Featured Articles

Analysts expect ARM to do well next year

Analysts expect ARM to do well next year

British chip designer ARM could cash in on the mobile industry's rush to transition to 64-bit operating systems and hardware.

More...
Huawei and Xiaomi outpace Lenovo, LG in smartphone market

Huawei and Xiaomi outpace Lenovo, LG in smartphone market

Samsung has lost smartphone market share, ending the quarter on a low note and Xiaomi appears to be the big winner.

More...
Intel Broadwell 15W coming to CES

Intel Broadwell 15W coming to CES

It looks like Intel will be showing off its 14nm processors, codenames Broadwell, in a couple of weeks at CES 2015.

More...
Gainward GTX 980 Phantom reviewed

Gainward GTX 980 Phantom reviewed

Today we’ll be taking a closer look at the recently introduced Gainward GTX 980 4GB with the company’s trademark Phantom cooler.

More...
Zotac ZBOX Sphere OI520 barebones vs Sphere Plus review

Zotac ZBOX Sphere OI520 barebones vs Sphere Plus review

Zotac has been in the nettop and mini-PC space for more than four years now and it has managed to carve…

More...
Frontpage Slideshow | Copyright © 2006-2010 orks, a business unit of Nuevvo Webware Ltd.
Monday, 30 July 2012 08:46

Overclocking already OCed Nvidia cards might void warranty

Written by Fuad Abazovic



Nvidia warns partners


Our industry sources have shared with us an interesting tidbit. Overclocking your already overclock card might void the warranty, at least for AIBs toward Nvidia. Nvidia has warned a few partners that over-voltaging cards such as GTX 680 OC will results via warranty void from Nvidia to a partner who overvoltage the card.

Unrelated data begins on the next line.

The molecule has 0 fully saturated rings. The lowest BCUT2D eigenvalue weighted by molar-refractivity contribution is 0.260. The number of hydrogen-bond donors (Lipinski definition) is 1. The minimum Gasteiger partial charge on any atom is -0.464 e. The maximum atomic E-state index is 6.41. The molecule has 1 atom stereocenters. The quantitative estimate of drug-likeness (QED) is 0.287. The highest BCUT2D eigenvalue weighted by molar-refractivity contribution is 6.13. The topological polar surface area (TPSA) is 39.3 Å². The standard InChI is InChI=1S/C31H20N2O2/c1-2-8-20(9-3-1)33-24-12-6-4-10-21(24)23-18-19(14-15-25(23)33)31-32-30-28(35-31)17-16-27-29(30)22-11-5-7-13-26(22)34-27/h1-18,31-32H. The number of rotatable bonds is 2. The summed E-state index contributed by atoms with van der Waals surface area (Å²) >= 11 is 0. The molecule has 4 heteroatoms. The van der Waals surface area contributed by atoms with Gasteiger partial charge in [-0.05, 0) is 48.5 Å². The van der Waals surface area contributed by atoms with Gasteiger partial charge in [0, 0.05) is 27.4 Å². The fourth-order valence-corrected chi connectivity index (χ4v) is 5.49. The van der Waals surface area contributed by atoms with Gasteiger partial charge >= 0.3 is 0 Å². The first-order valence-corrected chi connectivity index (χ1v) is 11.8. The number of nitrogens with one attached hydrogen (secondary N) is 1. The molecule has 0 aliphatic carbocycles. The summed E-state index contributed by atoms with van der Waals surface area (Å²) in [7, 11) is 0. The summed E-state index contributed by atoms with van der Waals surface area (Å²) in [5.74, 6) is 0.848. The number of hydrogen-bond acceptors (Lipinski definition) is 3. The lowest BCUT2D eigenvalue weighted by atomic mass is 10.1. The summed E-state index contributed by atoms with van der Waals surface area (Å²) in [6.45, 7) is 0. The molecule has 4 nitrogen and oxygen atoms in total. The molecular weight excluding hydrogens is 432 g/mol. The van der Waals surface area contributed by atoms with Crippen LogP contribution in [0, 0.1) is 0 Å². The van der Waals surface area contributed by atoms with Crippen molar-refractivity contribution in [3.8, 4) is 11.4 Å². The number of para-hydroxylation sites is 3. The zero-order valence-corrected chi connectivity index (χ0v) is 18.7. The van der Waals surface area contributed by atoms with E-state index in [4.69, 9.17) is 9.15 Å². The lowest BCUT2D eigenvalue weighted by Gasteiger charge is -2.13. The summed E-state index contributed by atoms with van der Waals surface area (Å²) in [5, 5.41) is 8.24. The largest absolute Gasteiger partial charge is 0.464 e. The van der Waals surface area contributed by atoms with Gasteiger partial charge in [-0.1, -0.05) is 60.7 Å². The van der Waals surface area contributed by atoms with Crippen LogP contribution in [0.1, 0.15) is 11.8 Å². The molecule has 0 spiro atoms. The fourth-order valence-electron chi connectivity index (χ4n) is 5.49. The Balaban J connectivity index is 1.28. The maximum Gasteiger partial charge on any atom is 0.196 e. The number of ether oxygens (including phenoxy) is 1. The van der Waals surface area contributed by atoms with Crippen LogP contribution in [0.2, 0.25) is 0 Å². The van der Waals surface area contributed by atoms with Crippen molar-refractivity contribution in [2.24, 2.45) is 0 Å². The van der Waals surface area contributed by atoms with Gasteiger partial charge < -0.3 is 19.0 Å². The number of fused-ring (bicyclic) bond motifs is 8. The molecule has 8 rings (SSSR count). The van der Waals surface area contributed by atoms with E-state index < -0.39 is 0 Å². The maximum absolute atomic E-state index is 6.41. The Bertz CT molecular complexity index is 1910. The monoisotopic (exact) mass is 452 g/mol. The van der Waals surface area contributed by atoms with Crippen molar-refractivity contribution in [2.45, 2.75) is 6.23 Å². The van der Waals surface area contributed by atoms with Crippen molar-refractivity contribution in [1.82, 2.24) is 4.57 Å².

Nvidia has a series of tests that they ask every overclock loving AIB to pass and you cannot deviate from TDP, noise and power numbers prescribed by Nvidia. This is not surprising, but with these limitations Nvidia is now telling everyone that overclocking your already overclocked GTX 680 over 1100MHz will void the warranty.

It is not clear if this immediately affects the end users but you can imagine that if Nvidia voids a warranty to an AIB partner you purchased your card from, it will probably backfire on the end user who might also be affected.

It remains to be seen what happens if you buy a card clocked to 1100MHz and you push it to 1200MHz and fry it in the process, if Nvidia will accept the warranty as according to this information we’ve received it won’t.

For Nvidia it’s all about cutting the cost and saying no to any RMA that it can avoid, as this cost the company the money. We are just amazed that company that built up a lot of its success on high performance overclocking parts simply refuses to learn from the past. Going against high-end, power users is never a good strategy as these guys affect a lot of potential sales.

We will be happy to post a follow up in case Nvidia or any of the partners officially respond.

blog comments powered by Disqus

 

Facebook activity

Latest Commented Articles

Recent Comments